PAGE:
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story.lead_photo.caption The living room in the home of Erin Clark. Clark and her husband completely gutted and renovated their home on Miller Street and now use it as an Airbnb. Jefferson City will host monthly JCMO Rehabbers Club meeting starting Saturday. Photo by Jenna Kieser / News Tribune.

Doing rehab projects around the house can be difficult and overwhelming, but a new club through the Historic City of Jefferson hopes to provide a monthly educational forum for homeowners.

The group will meet at 9 a.m. every fourth Saturday of the month, starting May 25, at 601 E. High St. The hour-long meetings are free and open to the public.

The meetings will create an open forum for individuals interested in rehabilitating homes or doing other rehab projects to give and receive advice, HCJ Executive Director Anne Greene said.

They also plan to invite specialists to speak about various rehabilitation projects — anything from tiling to replacing drywall to refinishing floors.

"Some of that stuff you could hire an expert, or you can try it yourself and do a really pretty job," said Erin Clark, the volunteer lead for the JCMO Rehabbers Club. "DIY (do-it-yourself) and at-home projects are the new thing, and people are branching off and doing more and more stuff on their own, or they want to know at least the gist of it."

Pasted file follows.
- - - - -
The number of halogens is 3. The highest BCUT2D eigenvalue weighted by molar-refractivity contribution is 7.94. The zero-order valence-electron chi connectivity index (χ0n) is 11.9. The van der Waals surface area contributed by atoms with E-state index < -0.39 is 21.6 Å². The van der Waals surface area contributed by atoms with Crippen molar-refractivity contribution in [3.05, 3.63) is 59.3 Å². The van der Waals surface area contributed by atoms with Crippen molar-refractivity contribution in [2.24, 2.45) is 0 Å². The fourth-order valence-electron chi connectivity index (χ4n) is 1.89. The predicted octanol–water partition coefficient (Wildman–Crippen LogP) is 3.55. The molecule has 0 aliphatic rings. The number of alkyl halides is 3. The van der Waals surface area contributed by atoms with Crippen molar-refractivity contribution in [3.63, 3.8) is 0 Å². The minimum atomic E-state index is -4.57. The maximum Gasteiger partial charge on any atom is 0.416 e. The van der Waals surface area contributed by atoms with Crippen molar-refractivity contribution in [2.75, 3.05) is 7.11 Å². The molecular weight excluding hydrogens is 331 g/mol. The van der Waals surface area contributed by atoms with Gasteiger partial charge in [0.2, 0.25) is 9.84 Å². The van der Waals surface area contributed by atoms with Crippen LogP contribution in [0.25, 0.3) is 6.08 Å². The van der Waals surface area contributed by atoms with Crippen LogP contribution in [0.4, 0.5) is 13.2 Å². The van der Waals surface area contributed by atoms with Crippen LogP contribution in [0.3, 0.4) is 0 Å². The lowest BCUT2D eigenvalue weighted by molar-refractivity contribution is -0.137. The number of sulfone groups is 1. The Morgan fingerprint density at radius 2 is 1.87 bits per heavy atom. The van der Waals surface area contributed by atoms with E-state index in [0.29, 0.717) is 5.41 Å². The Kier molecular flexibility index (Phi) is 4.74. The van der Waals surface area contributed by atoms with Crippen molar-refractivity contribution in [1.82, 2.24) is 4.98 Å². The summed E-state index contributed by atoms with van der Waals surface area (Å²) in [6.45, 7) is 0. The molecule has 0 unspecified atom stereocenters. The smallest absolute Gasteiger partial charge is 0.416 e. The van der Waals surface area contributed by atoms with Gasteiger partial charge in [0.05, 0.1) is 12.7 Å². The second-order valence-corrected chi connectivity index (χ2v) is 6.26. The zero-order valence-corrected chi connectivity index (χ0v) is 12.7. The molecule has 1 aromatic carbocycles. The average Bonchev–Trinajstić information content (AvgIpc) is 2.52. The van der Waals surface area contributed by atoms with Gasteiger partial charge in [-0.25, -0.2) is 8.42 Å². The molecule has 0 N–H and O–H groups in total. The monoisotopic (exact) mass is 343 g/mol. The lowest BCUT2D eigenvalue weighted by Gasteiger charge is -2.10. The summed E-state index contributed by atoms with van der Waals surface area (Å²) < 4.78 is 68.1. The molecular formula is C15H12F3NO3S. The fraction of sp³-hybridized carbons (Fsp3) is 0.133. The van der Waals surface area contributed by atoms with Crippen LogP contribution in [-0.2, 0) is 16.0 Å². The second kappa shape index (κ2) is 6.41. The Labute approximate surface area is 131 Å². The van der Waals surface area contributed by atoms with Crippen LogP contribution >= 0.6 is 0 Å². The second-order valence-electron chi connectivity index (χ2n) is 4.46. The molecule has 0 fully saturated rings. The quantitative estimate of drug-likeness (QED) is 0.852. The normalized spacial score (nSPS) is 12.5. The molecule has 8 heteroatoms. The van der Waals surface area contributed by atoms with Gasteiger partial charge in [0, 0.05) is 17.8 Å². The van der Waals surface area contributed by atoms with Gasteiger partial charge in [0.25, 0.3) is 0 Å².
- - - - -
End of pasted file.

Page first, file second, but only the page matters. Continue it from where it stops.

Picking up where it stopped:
Since her family likes to "make ugly homes pretty," Clark said, she was excited to learn some new tips at the monthly meetings.

HCJ thought it was time for Jefferson City to have its own rehab club, especially since rehabilitation projects are growing in popularity, particularly among first-time homeowners, Green said.

The rehabilitation projects this group will discuss are not limited to restoring historic buildings, she added.

"There are plenty of individuals in Jefferson City who would like to begin a rehabilitation project but simply don't know where to begin," Green said. "Perhaps they aren't able to connect with the experts or the resources they need for a project. We aim to create a support network to help these people. We want to encourage and empower individuals in our community to take on rehab projects, especially some of our city's historic buildings."

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